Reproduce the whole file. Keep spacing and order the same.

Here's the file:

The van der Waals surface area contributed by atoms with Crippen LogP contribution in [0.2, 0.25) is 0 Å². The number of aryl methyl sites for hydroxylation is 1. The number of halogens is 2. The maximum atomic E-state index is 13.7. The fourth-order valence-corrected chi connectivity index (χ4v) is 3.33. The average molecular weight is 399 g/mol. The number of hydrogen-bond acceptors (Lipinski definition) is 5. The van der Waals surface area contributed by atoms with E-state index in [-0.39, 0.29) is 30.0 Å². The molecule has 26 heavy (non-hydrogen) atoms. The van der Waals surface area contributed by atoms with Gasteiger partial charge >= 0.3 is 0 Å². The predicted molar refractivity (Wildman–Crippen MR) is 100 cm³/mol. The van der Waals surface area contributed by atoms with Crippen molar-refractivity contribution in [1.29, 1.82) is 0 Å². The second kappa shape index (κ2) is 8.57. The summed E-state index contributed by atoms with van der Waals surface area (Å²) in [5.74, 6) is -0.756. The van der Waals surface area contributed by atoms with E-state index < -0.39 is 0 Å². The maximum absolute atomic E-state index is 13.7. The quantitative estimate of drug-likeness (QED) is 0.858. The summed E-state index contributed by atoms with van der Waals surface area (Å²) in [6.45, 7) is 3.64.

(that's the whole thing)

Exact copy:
The van der Waals surface area contributed by atoms with Crippen LogP contribution in [0.2, 0.25) is 0 Å². The number of aryl methyl sites for hydroxylation is 1. The number of halogens is 2. The maximum atomic E-state index is 13.7. The fourth-order valence-corrected chi connectivity index (χ4v) is 3.33. The average molecular weight is 399 g/mol. The number of hydrogen-bond acceptors (Lipinski definition) is 5. The van der Waals surface area contributed by atoms with E-state index in [-0.39, 0.29) is 30.0 Å². The molecule has 26 heavy (non-hydrogen) atoms. The van der Waals surface area contributed by atoms with Gasteiger partial charge >= 0.3 is 0 Å². The predicted molar refractivity (Wildman–Crippen MR) is 100 cm³/mol. The van der Waals surface area contributed by atoms with Crippen molar-refractivity contribution in [1.29, 1.82) is 0 Å². The second kappa shape index (κ2) is 8.57. The summed E-state index contributed by atoms with van der Waals surface area (Å²) in [5.74, 6) is -0.756. The van der Waals surface area contributed by atoms with E-state index < -0.39 is 0 Å². The maximum absolute atomic E-state index is 13.7. The quantitative estimate of drug-likeness (QED) is 0.858. The summed E-state index contributed by atoms with van der Waals surface area (Å²) in [6.45, 7) is 3.64.